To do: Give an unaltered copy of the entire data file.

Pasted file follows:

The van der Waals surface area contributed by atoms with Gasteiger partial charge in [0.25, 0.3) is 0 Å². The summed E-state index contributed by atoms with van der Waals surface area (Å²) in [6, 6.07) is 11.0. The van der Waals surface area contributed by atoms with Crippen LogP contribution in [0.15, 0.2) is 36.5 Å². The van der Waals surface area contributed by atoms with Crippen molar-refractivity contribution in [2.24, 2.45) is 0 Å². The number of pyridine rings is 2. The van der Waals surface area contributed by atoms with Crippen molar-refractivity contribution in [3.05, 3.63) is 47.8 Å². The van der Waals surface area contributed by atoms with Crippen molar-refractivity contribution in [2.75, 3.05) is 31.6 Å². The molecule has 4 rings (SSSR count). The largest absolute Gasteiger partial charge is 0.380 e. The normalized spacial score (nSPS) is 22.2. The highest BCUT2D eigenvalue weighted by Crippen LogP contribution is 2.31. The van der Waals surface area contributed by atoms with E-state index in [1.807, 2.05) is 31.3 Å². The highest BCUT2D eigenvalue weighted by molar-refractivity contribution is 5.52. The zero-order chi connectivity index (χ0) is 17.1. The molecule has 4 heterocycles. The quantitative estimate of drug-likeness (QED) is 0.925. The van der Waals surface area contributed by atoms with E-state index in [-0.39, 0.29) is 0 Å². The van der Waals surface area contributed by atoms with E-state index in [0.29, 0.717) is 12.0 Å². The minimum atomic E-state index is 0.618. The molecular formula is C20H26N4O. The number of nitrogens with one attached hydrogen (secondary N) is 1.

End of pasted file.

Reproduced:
The van der Waals surface area contributed by atoms with Gasteiger partial charge in [0.25, 0.3) is 0 Å². The summed E-state index contributed by atoms with van der Waals surface area (Å²) in [6, 6.07) is 11.0. The van der Waals surface area contributed by atoms with Crippen LogP contribution in [0.15, 0.2) is 36.5 Å². The van der Waals surface area contributed by atoms with Crippen molar-refractivity contribution in [2.24, 2.45) is 0 Å². The number of pyridine rings is 2. The van der Waals surface area contributed by atoms with Crippen molar-refractivity contribution in [3.05, 3.63) is 47.8 Å². The van der Waals surface area contributed by atoms with Crippen molar-refractivity contribution in [2.75, 3.05) is 31.6 Å². The molecule has 4 rings (SSSR count). The largest absolute Gasteiger partial charge is 0.380 e. The normalized spacial score (nSPS) is 22.2. The highest BCUT2D eigenvalue weighted by Crippen LogP contribution is 2.31. The van der Waals surface area contributed by atoms with E-state index in [1.807, 2.05) is 31.3 Å². The highest BCUT2D eigenvalue weighted by molar-refractivity contribution is 5.52. The zero-order chi connectivity index (χ0) is 17.1. The molecule has 4 heterocycles. The quantitative estimate of drug-likeness (QED) is 0.925. The van der Waals surface area contributed by atoms with E-state index in [-0.39, 0.29) is 0 Å². The van der Waals surface area contributed by atoms with E-state index in [0.29, 0.717) is 12.0 Å². The minimum atomic E-state index is 0.618. The molecular formula is C20H26N4O. The number of nitrogens with one attached hydrogen (secondary N) is 1.